Other methods for determining the identity, concentration and particle size distribution of particulate or contaminants in a fluid include preparing standard filter patch samples containing known particulates of known size distribution and/or concentration and comparing the standards to filter patch samples made from a fluid to be analyzed. lie comparison of the filter patch samples and standard filter patch samples may be made with the unaided eye, by use of a microscope, microscopic comparison with standard photographs or by using electronic image analysis techniques. Filter patch samples made according to the invention may also be compared by use of a weighing balance, an x-ray fluorescence spectroscopy device, magnetometer device, Hall effect flux analyzer, atomic emission spectrometer, or other devices suitable for analysis of different types of particulate material. In addition, the particulates on the filter patch samples may be re-suspended in a solution and the solution passed through an in-line optical contamination meter or the re-suspended particles may be chemically treated or reacted with solvents or other chemical reagents.
A particularly preferred use of the device according to the invention is to determine the quantity and/or size distribution of ferrous particles in a fluid sample. One method for determining such particle size and concentration is to first isolate the ferrous particles from the fluid sample such as by stirring the sample in the fluid reservoir 82 with a magnetic rod to remove the ferrous particles from the fluid before filtering the fluid sample through the filter media in media holder 30. The remaining fluid and particles are then filtered through the media as described above and the particles concentration, size distribution and identity may determined as by a variety of techniques including the methods set forth in U.S. Pat. No. 4,047,814 to Westcott.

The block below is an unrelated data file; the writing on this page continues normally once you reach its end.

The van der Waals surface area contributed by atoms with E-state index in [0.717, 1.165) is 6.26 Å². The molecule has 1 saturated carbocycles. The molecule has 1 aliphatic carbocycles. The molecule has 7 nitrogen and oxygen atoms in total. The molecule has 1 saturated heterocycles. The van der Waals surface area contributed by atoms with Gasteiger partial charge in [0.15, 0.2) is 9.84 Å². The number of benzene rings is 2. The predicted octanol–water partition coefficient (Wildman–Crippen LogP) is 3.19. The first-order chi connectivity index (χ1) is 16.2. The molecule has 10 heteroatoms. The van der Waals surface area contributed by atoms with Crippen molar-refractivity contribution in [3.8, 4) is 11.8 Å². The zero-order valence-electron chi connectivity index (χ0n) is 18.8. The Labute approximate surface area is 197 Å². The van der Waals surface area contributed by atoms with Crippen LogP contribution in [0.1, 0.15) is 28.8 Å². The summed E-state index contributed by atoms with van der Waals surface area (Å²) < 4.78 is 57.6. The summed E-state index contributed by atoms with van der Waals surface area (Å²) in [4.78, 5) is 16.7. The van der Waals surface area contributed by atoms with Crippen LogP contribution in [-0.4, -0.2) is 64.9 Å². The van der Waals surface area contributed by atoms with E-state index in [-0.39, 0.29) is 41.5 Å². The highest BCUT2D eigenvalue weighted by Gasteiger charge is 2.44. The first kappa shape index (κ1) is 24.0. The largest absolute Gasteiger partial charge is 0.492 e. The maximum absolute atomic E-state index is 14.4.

The ferrous particles attached to the magnetic rod are then reslurried in an appropriate fluid and placed in the fluid reservoir 82 for filtering through fresh filter media in media holder 30. Tile resulting filter patches may be analyzed by well known techniques to determine the size distribution and concentration of ferrous particles which were in the original fluid sample.
While the invention has been described in detail, it is to be expressly understood that various changes of form, design or arrangement may be made to the invention by those skilled in the relevant art without departing from the spirit and scope of the invention. Therefore, the above mentioned description is to be considered exemplary, rather than limiting, and the scope of the invention is defined by the following claims.